Discovered Location: Reno, Nevada
It is unknown when Stagg actually started collection antique artifacts, or when he acquired the PianOrchestra. However, it is known that he displayed a vast collection of items, including mechanical music machines, in his "Old Corral" museum, which was located in Mountain View, California, during the 1930s. Then, in the late 1940s he moved everything to Reno, Nevada, where he housed his collection of antique paraphernalia and mechanical music machines in his newly opened "Roaring Camp" museum. The museum, an integral part of the companion restaurant, bar, and casino business operation, was acquired by Harold's Club, Reno, Nevada, in the 1950s.
The Stagg collection, containing the style 17 PianOrchestra, was purchased by Harold's Club, Reno, Nevada in the 1950s. The PianOrchestra, affectionately called the "Georgia Minstrel," according to Brad Reinhardt, was on display at the Club at least throughout the remainder of the 1950s, and probably through most of the 1960s. Various case panels were removed, and subsequently lost, to permit its mechanical innards to be clearly visible to the public.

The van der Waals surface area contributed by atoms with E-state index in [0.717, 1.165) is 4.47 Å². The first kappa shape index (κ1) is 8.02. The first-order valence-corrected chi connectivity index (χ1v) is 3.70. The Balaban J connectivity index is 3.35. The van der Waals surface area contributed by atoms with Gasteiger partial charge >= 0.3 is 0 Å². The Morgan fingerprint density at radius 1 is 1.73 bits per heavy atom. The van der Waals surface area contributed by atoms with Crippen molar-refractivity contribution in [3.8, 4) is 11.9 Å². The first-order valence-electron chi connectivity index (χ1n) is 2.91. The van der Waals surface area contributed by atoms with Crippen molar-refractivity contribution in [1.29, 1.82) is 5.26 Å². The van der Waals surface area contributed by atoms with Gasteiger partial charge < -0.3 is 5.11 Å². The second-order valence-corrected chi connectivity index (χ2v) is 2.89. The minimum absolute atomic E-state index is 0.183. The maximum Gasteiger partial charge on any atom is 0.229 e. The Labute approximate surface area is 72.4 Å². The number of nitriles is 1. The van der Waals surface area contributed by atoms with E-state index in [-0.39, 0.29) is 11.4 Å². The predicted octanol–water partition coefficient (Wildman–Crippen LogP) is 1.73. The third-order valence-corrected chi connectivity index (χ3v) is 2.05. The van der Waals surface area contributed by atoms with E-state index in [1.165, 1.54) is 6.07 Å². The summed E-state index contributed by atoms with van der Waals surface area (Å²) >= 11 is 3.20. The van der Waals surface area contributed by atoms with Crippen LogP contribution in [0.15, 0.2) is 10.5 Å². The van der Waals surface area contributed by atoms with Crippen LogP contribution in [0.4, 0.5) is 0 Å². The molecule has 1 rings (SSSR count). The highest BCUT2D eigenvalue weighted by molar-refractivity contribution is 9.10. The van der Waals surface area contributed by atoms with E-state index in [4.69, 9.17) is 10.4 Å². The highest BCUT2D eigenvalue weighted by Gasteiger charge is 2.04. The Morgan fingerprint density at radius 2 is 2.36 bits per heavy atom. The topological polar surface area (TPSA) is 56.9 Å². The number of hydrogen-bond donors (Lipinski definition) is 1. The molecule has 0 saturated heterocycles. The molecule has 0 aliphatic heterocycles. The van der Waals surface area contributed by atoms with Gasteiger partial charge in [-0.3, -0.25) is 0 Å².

When the PianOrchestra was finally taken out of service, it was stored in a leaking Quonset hut outside Reno, Nevada, for about twenty years and was consequently badly water damaged.
On several separate occasions, once during the late 1950s from a friend, and perhaps twice between 1968 and 1970 while doing business as Hathaway & Bowers, Inc., I remember hearing about a very large Wurlitzer "nickelodeon" at the Harold's Club. It was reportedly a large cabinet style orchestrion, but the descriptions were quite vague and confusing, as though remembering the "big machine" as merely one of many curious and passing novelties. An attempt was made by Dave Bowers to contact Harold's Club regarding the reported machine, but the telephone call produced nothing in the way of any tangible evidence that such a machine existed.
Brad Reinhardt bought the Style 17 PianOrchestra from the Harold's Club in August of 1982. Some case parts and the wood violin and violoncello pipes are missing. Although the original veneer was mahogany, the casework is being restored using quartered oak veneer.
Information provided by Terry Hathaway, Brad Reinhardt, Mike Argain, Art Reblitz and Don Pease.
Circa 1912 Wurlitzer catalogue.